Four Palestinian terrorists who surrendered to Turkish police today after occupying the Egyptian here for two days are expected to be brought before a Turkish court soon and could face the death penalty.

The dramatic surrender that ended the bloody takeover of the embassy was arranged by the Palestine Liberation Organization, which apparently will gain considerable political benefit from its role.

Turkish Premier Bulent Ecevit said that his government had made no concessions to the terrorists to achieve their surrender, and Egyptian Prime Minister Mustafa Khalil said in Cairo that his government had made none.

Although the four Palestinians, who killed two Turkish policemen when they attacked the embassy Friday, jubilantly claimed victory today, Ecevit said they "are not going to leave Turkey" and will be dealt with by the Turkish legal system.

Ecevit, expressing "special gratitude" to the PLO and its leader, Yasser Arafat, announced that Turkey would allow the PLO to open a permanent office in that country soon, a long-held PLO goal.

A PLO member identified as Abu Siras, who headed the team that flew here Saturday from Damascus, Syria, to negotiate with the terrorists, said his organization would open the office "within a few weeks."

The nine hostages freed today, including Egyptian Ambassador Ahmed Gamal Olema, were unharmed.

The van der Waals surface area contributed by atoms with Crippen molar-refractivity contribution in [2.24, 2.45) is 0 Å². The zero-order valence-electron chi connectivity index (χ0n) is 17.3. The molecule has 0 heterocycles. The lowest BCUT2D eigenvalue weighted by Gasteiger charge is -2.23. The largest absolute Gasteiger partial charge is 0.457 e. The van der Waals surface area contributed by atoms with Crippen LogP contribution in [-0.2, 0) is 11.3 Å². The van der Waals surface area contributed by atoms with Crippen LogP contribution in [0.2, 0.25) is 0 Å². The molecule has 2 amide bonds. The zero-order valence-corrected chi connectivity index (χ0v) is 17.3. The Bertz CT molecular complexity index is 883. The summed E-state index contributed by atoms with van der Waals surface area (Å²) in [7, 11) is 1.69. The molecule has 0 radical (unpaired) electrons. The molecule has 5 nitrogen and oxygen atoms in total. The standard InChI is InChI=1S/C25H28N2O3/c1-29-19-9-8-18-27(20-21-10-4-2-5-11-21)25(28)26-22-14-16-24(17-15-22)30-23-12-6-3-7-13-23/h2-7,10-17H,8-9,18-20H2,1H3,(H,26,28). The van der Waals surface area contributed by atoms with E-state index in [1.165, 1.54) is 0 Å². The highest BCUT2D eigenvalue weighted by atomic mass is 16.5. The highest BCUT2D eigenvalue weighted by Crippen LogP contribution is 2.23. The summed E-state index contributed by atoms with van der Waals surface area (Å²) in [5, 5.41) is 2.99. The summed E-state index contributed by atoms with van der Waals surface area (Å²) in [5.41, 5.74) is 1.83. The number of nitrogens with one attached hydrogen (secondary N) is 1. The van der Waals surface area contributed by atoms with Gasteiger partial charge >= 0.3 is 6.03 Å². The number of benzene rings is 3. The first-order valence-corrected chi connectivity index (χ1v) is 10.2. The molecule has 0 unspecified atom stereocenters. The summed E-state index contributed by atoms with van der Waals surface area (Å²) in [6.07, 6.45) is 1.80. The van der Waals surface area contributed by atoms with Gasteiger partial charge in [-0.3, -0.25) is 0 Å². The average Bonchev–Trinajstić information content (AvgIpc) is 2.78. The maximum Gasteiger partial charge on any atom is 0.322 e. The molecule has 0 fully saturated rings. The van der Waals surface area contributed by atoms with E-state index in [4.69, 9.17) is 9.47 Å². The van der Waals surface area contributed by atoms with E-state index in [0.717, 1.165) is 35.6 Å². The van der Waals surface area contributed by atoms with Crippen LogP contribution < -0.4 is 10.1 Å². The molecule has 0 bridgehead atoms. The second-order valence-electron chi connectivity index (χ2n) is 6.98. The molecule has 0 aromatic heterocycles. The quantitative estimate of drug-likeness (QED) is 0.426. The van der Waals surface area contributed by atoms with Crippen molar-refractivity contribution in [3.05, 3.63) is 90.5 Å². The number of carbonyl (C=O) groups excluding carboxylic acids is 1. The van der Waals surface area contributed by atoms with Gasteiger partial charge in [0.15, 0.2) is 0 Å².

Seventeen officials and employes of the embassy were inside the building Friday when the four attackers shot their way in. An Egyptian chauffeur died Saturday when he fell as he tried to escape through the third-floor window. Three other hostages escaped Saturday and the gunmen released four women.

The gunmen had demanded that Turkey denounce the Egyptian-Israeli peace treaty and break diplomatic relations with the two countries. They also demanded the release of two Palestinian sympathizers under life sentence in Egypt on terrorism charges.

Turkey accepted a PLO offer to mediate and flew the PLO envoys from Damascus Saturday after Lebanon refused the Turkish Airlines plane permission to land in Beirut.

After several session os negotiations this morning, the Palestinians agreed to surrender, but not without a final show.

They came out on the top-floor balcony of the embassy and shouted in Arabic, "Long live the Palestinian people!" and other slogans.

Like hosts ushering honored guests, they brought their hostages to the balcony. The Egyptian ambassador's left hand was forced into the air as he smiled wanly and submitted to being kissed on both cheeks.

Later the Palestinians, looking defiant and relaxed, their left hands raised in gestures of victory, marched down the embassy steps to the gate shouting more slogans. They were then taken into custody by Turkish authorities.

Turkish authorities have not publicly identified the four Palestinians except to say that they are members of the Eagles of the Palestinians Revolution, belived to be a terrorist wing of the Syrian-backed Saiqa Palestinian guerilla force.

Throughout the episode, the PLO denied any responsibility for the embassy attack.

Ecevit, praising the PLO today, said. "I would like to mention with special gratitude the great contribution made by the PLO in the way of avoiding bloodshed."

Ecevit has been in a shaky situation politically, but in the eyes of many Turks he handled the takeover of the Egyptian Embassy with determination and diplomatic finesse, involving such disparate Arab forces as Iraq, Libya, Saudi Arabia and Syria in the effort to peaceably and the occupation.